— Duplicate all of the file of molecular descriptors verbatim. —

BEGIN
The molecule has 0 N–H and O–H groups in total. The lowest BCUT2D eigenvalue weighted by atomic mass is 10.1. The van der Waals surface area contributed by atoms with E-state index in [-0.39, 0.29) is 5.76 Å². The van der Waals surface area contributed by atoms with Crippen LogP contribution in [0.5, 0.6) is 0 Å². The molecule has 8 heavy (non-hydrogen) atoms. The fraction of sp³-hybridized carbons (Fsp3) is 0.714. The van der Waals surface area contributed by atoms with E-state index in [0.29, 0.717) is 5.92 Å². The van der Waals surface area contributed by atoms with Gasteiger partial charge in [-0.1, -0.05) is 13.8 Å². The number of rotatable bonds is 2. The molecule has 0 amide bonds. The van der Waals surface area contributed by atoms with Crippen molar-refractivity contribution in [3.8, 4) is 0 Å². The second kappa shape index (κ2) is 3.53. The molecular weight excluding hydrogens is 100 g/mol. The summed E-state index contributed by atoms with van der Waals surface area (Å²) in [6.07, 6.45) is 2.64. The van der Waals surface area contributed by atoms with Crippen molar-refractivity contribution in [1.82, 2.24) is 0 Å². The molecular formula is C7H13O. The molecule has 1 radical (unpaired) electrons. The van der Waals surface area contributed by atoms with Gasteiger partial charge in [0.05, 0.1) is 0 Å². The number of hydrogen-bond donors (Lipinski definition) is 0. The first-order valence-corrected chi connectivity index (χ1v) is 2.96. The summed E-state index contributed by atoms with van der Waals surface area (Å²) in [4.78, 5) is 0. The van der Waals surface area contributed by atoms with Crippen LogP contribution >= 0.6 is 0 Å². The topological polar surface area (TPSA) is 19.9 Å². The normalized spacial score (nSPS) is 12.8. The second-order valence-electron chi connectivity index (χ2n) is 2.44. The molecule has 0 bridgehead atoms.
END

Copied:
The molecule has 0 N–H and O–H groups in total. The lowest BCUT2D eigenvalue weighted by atomic mass is 10.1. The van der Waals surface area contributed by atoms with E-state index in [-0.39, 0.29) is 5.76 Å². The van der Waals surface area contributed by atoms with Crippen LogP contribution in [0.5, 0.6) is 0 Å². The molecule has 8 heavy (non-hydrogen) atoms. The fraction of sp³-hybridized carbons (Fsp3) is 0.714. The van der Waals surface area contributed by atoms with E-state index in [0.29, 0.717) is 5.92 Å². The van der Waals surface area contributed by atoms with Gasteiger partial charge in [-0.1, -0.05) is 13.8 Å². The number of rotatable bonds is 2. The molecule has 0 amide bonds. The van der Waals surface area contributed by atoms with Crippen molar-refractivity contribution in [3.8, 4) is 0 Å². The second kappa shape index (κ2) is 3.53. The molecular weight excluding hydrogens is 100 g/mol. The summed E-state index contributed by atoms with van der Waals surface area (Å²) in [6.07, 6.45) is 2.64. The van der Waals surface area contributed by atoms with Crippen molar-refractivity contribution in [1.82, 2.24) is 0 Å². The molecular formula is C7H13O. The molecule has 1 radical (unpaired) electrons. The van der Waals surface area contributed by atoms with Gasteiger partial charge in [0.05, 0.1) is 0 Å². The number of hydrogen-bond donors (Lipinski definition) is 0. The first-order valence-corrected chi connectivity index (χ1v) is 2.96. The summed E-state index contributed by atoms with van der Waals surface area (Å²) in [4.78, 5) is 0. The van der Waals surface area contributed by atoms with Crippen LogP contribution >= 0.6 is 0 Å². The topological polar surface area (TPSA) is 19.9 Å². The normalized spacial score (nSPS) is 12.8. The second-order valence-electron chi connectivity index (χ2n) is 2.44. The molecule has 0 bridgehead atoms.